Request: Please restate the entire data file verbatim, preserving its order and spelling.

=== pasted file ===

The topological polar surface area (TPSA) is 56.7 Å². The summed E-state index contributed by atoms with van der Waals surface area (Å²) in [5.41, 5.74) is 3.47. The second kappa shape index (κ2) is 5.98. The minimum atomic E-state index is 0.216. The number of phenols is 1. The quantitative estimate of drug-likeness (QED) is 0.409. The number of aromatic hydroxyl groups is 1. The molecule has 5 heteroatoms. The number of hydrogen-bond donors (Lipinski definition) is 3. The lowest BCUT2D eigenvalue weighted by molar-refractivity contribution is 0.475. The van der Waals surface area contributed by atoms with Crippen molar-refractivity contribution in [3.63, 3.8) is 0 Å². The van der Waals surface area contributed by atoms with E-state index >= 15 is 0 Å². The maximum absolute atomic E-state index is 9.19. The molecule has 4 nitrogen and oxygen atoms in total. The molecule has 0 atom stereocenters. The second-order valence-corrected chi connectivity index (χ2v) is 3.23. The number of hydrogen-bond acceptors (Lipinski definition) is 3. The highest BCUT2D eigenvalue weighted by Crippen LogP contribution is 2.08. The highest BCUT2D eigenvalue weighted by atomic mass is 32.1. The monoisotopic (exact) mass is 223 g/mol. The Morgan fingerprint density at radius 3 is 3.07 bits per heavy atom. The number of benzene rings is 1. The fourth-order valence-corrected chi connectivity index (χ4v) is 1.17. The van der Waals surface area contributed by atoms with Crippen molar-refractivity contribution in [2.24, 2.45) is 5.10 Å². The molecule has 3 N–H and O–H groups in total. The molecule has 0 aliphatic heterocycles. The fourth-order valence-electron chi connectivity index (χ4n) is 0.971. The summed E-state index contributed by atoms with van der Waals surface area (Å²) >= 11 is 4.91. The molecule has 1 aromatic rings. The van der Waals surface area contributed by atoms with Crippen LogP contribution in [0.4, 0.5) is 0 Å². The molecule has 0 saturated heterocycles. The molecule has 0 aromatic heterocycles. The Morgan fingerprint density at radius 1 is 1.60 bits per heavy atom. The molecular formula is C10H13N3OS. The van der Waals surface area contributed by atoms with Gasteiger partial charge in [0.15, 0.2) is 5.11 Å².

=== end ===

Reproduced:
The topological polar surface area (TPSA) is 56.7 Å². The summed E-state index contributed by atoms with van der Waals surface area (Å²) in [5.41, 5.74) is 3.47. The second kappa shape index (κ2) is 5.98. The minimum atomic E-state index is 0.216. The number of phenols is 1. The quantitative estimate of drug-likeness (QED) is 0.409. The number of aromatic hydroxyl groups is 1. The molecule has 5 heteroatoms. The number of hydrogen-bond donors (Lipinski definition) is 3. The lowest BCUT2D eigenvalue weighted by molar-refractivity contribution is 0.475. The van der Waals surface area contributed by atoms with Crippen molar-refractivity contribution in [3.63, 3.8) is 0 Å². The van der Waals surface area contributed by atoms with E-state index >= 15 is 0 Å². The maximum absolute atomic E-state index is 9.19. The molecule has 4 nitrogen and oxygen atoms in total. The molecule has 0 atom stereocenters. The second-order valence-corrected chi connectivity index (χ2v) is 3.23. The number of hydrogen-bond acceptors (Lipinski definition) is 3. The highest BCUT2D eigenvalue weighted by Crippen LogP contribution is 2.08. The highest BCUT2D eigenvalue weighted by atomic mass is 32.1. The monoisotopic (exact) mass is 223 g/mol. The Morgan fingerprint density at radius 3 is 3.07 bits per heavy atom. The number of benzene rings is 1. The fourth-order valence-corrected chi connectivity index (χ4v) is 1.17. The van der Waals surface area contributed by atoms with Crippen molar-refractivity contribution in [2.24, 2.45) is 5.10 Å². The molecule has 3 N–H and O–H groups in total. The molecule has 0 aliphatic heterocycles. The fourth-order valence-electron chi connectivity index (χ4n) is 0.971. The summed E-state index contributed by atoms with van der Waals surface area (Å²) >= 11 is 4.91. The molecule has 1 aromatic rings. The van der Waals surface area contributed by atoms with Crippen LogP contribution in [0.4, 0.5) is 0 Å². The molecule has 0 saturated heterocycles. The molecule has 0 aromatic heterocycles. The Morgan fingerprint density at radius 1 is 1.60 bits per heavy atom. The molecular formula is C10H13N3OS. The van der Waals surface area contributed by atoms with Gasteiger partial charge in [0.15, 0.2) is 5.11 Å².